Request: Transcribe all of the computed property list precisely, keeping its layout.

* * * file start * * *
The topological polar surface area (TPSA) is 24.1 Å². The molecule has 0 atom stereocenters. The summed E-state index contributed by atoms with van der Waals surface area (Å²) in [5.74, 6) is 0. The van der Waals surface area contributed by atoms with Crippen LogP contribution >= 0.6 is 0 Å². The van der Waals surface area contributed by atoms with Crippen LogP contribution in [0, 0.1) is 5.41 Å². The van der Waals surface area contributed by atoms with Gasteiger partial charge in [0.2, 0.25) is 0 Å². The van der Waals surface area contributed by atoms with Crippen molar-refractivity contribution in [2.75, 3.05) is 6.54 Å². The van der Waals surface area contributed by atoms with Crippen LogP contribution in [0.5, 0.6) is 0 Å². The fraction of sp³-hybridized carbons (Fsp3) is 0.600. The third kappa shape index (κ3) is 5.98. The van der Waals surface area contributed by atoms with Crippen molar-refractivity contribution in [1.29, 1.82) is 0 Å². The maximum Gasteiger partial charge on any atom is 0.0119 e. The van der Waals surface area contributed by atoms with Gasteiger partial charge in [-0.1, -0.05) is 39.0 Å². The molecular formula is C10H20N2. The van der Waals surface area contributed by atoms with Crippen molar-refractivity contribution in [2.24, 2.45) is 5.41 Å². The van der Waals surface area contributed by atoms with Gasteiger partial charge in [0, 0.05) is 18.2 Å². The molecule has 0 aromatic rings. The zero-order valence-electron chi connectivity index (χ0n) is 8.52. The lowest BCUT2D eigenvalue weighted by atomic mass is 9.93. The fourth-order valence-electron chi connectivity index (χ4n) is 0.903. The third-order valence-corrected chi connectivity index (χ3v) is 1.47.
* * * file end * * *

The topological polar surface area (TPSA) is 24.1 Å². The molecule has 0 atom stereocenters. The summed E-state index contributed by atoms with van der Waals surface area (Å²) in [5.74, 6) is 0. The van der Waals surface area contributed by atoms with Crippen LogP contribution >= 0.6 is 0 Å². The van der Waals surface area contributed by atoms with Crippen LogP contribution in [0, 0.1) is 5.41 Å². The van der Waals surface area contributed by atoms with Gasteiger partial charge in [0.2, 0.25) is 0 Å². The van der Waals surface area contributed by atoms with Crippen molar-refractivity contribution in [2.75, 3.05) is 6.54 Å². The van der Waals surface area contributed by atoms with Crippen LogP contribution in [0.5, 0.6) is 0 Å². The fraction of sp³-hybridized carbons (Fsp3) is 0.600. The third kappa shape index (κ3) is 5.98. The van der Waals surface area contributed by atoms with Crippen molar-refractivity contribution in [1.29, 1.82) is 0 Å². The maximum Gasteiger partial charge on any atom is 0.0119 e. The van der Waals surface area contributed by atoms with Gasteiger partial charge in [-0.1, -0.05) is 39.0 Å². The molecular formula is C10H20N2. The van der Waals surface area contributed by atoms with Crippen molar-refractivity contribution in [2.24, 2.45) is 5.41 Å². The van der Waals surface area contributed by atoms with Gasteiger partial charge in [0, 0.05) is 18.2 Å². The molecule has 0 aromatic rings. The zero-order valence-electron chi connectivity index (χ0n) is 8.52. The lowest BCUT2D eigenvalue weighted by atomic mass is 9.93. The fourth-order valence-electron chi connectivity index (χ4n) is 0.903. The third-order valence-corrected chi connectivity index (χ3v) is 1.47.